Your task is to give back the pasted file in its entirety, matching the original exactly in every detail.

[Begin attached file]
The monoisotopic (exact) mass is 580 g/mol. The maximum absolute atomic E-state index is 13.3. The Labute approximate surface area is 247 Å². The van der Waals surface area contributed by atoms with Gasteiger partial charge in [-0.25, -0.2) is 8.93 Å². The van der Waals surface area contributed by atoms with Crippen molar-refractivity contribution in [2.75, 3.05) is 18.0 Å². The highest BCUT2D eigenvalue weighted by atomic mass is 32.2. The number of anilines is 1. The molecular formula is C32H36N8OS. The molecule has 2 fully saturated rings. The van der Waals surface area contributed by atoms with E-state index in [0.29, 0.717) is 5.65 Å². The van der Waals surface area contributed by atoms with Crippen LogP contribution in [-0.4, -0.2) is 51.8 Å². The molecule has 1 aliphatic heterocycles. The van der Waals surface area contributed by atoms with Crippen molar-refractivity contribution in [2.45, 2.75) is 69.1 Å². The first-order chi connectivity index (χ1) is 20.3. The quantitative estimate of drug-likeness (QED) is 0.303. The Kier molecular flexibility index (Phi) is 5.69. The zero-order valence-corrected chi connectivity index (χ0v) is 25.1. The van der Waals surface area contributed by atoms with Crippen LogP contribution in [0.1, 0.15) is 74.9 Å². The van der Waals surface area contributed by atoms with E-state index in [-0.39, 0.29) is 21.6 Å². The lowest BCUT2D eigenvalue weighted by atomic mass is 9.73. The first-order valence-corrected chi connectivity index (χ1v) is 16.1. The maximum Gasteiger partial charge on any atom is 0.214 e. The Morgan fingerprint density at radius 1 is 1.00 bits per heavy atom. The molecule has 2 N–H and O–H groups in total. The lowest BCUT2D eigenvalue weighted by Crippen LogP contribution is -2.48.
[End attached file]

The monoisotopic (exact) mass is 580 g/mol. The maximum absolute atomic E-state index is 13.3. The Labute approximate surface area is 247 Å². The van der Waals surface area contributed by atoms with Gasteiger partial charge in [-0.25, -0.2) is 8.93 Å². The van der Waals surface area contributed by atoms with Crippen molar-refractivity contribution in [2.75, 3.05) is 18.0 Å². The highest BCUT2D eigenvalue weighted by atomic mass is 32.2. The number of anilines is 1. The molecular formula is C32H36N8OS. The molecule has 2 fully saturated rings. The van der Waals surface area contributed by atoms with E-state index in [0.29, 0.717) is 5.65 Å². The van der Waals surface area contributed by atoms with Crippen LogP contribution in [-0.4, -0.2) is 51.8 Å². The molecule has 1 aliphatic heterocycles. The van der Waals surface area contributed by atoms with Crippen molar-refractivity contribution in [2.45, 2.75) is 69.1 Å². The first-order chi connectivity index (χ1) is 20.3. The quantitative estimate of drug-likeness (QED) is 0.303. The Kier molecular flexibility index (Phi) is 5.69. The zero-order valence-corrected chi connectivity index (χ0v) is 25.1. The van der Waals surface area contributed by atoms with Crippen LogP contribution in [0.1, 0.15) is 74.9 Å². The van der Waals surface area contributed by atoms with E-state index in [-0.39, 0.29) is 21.6 Å². The lowest BCUT2D eigenvalue weighted by atomic mass is 9.73. The first-order valence-corrected chi connectivity index (χ1v) is 16.1. The maximum Gasteiger partial charge on any atom is 0.214 e. The Morgan fingerprint density at radius 1 is 1.00 bits per heavy atom. The molecule has 2 N–H and O–H groups in total. The lowest BCUT2D eigenvalue weighted by Crippen LogP contribution is -2.48.